• Group 1 herbicides. These include Assure II (fluazifop) or Select (clethodim). Just remember the rotation restrictions if planting corn or grain sorghum.

  • Residual herbicides. These include atrazine, Canopy (chlorimuron + metribuzin) or Sharpen (saflufenacil), but they have rotation restrictions as well.

If you have questions, or you’re concerned you might have WSMV in your fields, be sure to contact your local K-State Extension Office. You can also reach out to the K-State Plant Disease Diagnostic Lab on the Manhattan campus at 785-532-1383 or [email protected].

Kansas State Department of Agronomy contributed to this article.


About the Author(s)

Jennifer M. Latzke

Editor, Kansas Farmer

Through all her travels, Jennifer M. Latzke knows that there is no place like Kansas.

Jennifer grew up on her family’s multigenerational registered Angus seedstock ranch and diversified farm just north of Woodbine, Kan., about 30 minutes south of Junction City on the edge of the Kansas Flint Hills. Rock Springs Ranch State 4-H Center was in her family’s backyard.

While at Kansas State University, Jennifer was a member of the Sigma Kappa Sorority and a national officer for the Agricultural Communicators of Tomorrow. She graduated in May 2000 with a bachelor’s degree in agricultural communications and a minor in animal science. In August 2000 Jennifer started her 20-year agricultural writing career in Dodge City, Kan., on the far southwest corner of the state.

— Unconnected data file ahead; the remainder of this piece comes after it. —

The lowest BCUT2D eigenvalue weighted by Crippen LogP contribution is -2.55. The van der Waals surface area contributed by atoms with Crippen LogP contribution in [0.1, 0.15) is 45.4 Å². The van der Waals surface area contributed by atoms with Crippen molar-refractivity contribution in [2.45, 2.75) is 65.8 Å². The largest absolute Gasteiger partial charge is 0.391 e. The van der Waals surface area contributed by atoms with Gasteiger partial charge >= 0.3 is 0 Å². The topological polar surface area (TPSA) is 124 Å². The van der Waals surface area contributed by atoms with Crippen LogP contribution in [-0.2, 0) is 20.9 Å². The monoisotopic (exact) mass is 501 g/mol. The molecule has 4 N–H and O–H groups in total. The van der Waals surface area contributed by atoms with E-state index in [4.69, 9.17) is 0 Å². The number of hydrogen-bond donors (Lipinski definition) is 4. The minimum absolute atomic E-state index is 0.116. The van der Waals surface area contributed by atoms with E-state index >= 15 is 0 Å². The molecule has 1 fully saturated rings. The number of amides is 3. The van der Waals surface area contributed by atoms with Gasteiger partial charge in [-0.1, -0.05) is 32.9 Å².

She’s traveled across the U.S. writing on wheat, sorghum, corn, cotton, dairy and beef stories as well as breaking news and policy at the local, state and national levels. Latzke has traveled across Mexico and South America with the U.S. Wheat Associates and toured Vietnam as a member of KARL Class X. She’s traveled to Argentina as one of 10 IFAJ-Alltech Young Leaders in Agricultural Journalism. And she was part of a delegation of AAEA: The Ag Communicators Network members invited to Cuba.

Jennifer’s an award-winning writer, columnist, and podcaster, recognized by the Kansas Professional Communicators, Kansas Press Association, the National Federation of Presswomen, Livestock Publications Council, and AAEA. In 2019, Jennifer reached the pinnacle of achievements, earning the title of “Writer of Merit” from AAEA.

Trips and accolades are lovely, but Jennifer says she is happiest on the road talking to farmers and ranchers and gathering stories and photos to share with readers.

“It’s an honor and a great responsibility to be able to tell someone’s story and bring them recognition for their work on the land,” Jennifer says. “But my role is also evolving to help our more urban neighbors understand the issues our Kansas farmers face in bringing the food and fiber to their store shelves.”

She spends her time gardening, crafting, watching K-State football, and cheering on her nephews and niece in their 4-H projects. She can be found on Twitter at @Latzke.